Yes,im with you Cathy on that Dirty old man springs to mind...very distirbing indeed.


This is a superb episode. Miss Eric was a magnificent writer .

Gary McCutcheon

I'm curious to know why so much emphasis was placed on the frisbee's color being red. Whenever the frisbee was mentioned it was called "The Red Frisbee". Throwing the Red Frisbee on the beach. Nikki, bring the Red Frisbee with you tomorrow. The dog carried his beloved Red Frisbee in his mouth. I remember buying a red frisbee back around 1975, but they came in packages of white, red, blue, green. Many colors. We just called it a frisbee regardless of what color it was. Wasn't too concerned what color it was. Yet here it is "be sure you bring the 'Red' Frisbee. Besides, dogs can't see the color red. Why would the dog pick the red frisbee as his favorite? For the dog it would look gray. Also the ending is kind of strange. SPOILER alert. Didn't actually catch how old the dirty old man was but I assume if the mother fell in love with him, he'd be close to the mother's age. Yet the man turns her down and asks the daughter to love him who at the beginning he thought she was 17 years old, but she could look like she could be 12 years old! Eew!


What makes you assume the girl looked 12? The girl was 17, and she could have looked 20, for all we know. Ben fell in love with the girl, but he didn't want to be involved with a minor, so he left. He wanted to wait for her to turn 18, which is the legal age of consent. It seems that their relationship was based on more than just lust. They seemed to have a genuine soul connection, so it's not so creepy in that context. I just wonder about the awkwardness of the mother being in love with him and she has to watch him and her daughter, etc. That part is really awkward.


He said, "I judged her to be about 17, but she could have been 12 or 20." I don't think they mentioned her actual age again.


Actually, age of consent varies, depending on the state, but in any case, he wanted to wait for her to be 18 first.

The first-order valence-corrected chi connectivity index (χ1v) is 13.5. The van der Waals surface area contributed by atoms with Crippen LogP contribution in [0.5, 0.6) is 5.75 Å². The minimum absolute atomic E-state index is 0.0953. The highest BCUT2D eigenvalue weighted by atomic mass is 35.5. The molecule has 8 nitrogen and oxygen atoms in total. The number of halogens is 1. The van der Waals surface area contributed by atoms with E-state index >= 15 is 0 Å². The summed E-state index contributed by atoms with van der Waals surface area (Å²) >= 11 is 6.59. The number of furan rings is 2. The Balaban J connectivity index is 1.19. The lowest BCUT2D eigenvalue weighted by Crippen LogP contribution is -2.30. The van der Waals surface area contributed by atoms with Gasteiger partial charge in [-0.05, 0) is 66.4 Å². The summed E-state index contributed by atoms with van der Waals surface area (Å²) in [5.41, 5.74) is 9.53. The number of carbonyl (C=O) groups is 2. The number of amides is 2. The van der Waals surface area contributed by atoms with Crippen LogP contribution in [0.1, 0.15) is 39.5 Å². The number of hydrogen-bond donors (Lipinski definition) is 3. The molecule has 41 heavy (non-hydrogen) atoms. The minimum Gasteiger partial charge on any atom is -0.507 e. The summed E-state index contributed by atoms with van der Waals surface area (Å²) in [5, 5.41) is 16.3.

This story is very well done, although it gets weird when the strange Freudian issues between mother and son, and the weird "daddy" issues with the daughter come into the story toward the end. Other than that aspect of the story, the episode is very well done, and I love the peaceful atmosphere this story invokes.


I really disliked the film “Ordinary People.” This was so similar in so many ways I really wasn’t into it from the beginning. But the truly revolting part was the “love” triangle among the characters. Ben never stood up to the mother on behalf of the daughter and he led the mother on with the anticipation of his return. I find Elspeth Eric’s writing very disturbing because she reflects so much of what’s wrong on this world. I encounter enough of these matters in the real world that I don’t find any enjoyment listening to them in my spare time.


Good story. Enjoyed the healing the man was able to bring to this broken family.


I wish I could have meet and talked with Elspeth and picked her brain about all these stories she wrote in the same vein for CBSRMT. They are my favorite episodes and I want to know more.


Shades of "Ordinary People."


There's just something about EE's mojo. I find that more of her stories seem to linger in my mind than just about any other writer on CRMT—"The Last Plan" especially. I was drawn to this episode even before I knew she was its author. When I found out it was her, it only endeared me more. Living steps away from a beach and shoreline myself, I find the first 5 minutes or so of this story especially enthralling. There’s a kind of radio branding to Ms. Eric’ work…a macabre melding of say a David Mamet and Aaron Sorkin with Hitchcock and Serling. The sounds, the ambience, and especially this episode’s opening music underneath the narrative, indeed encapsulates the quirky auteur melancholy that is her talented signature.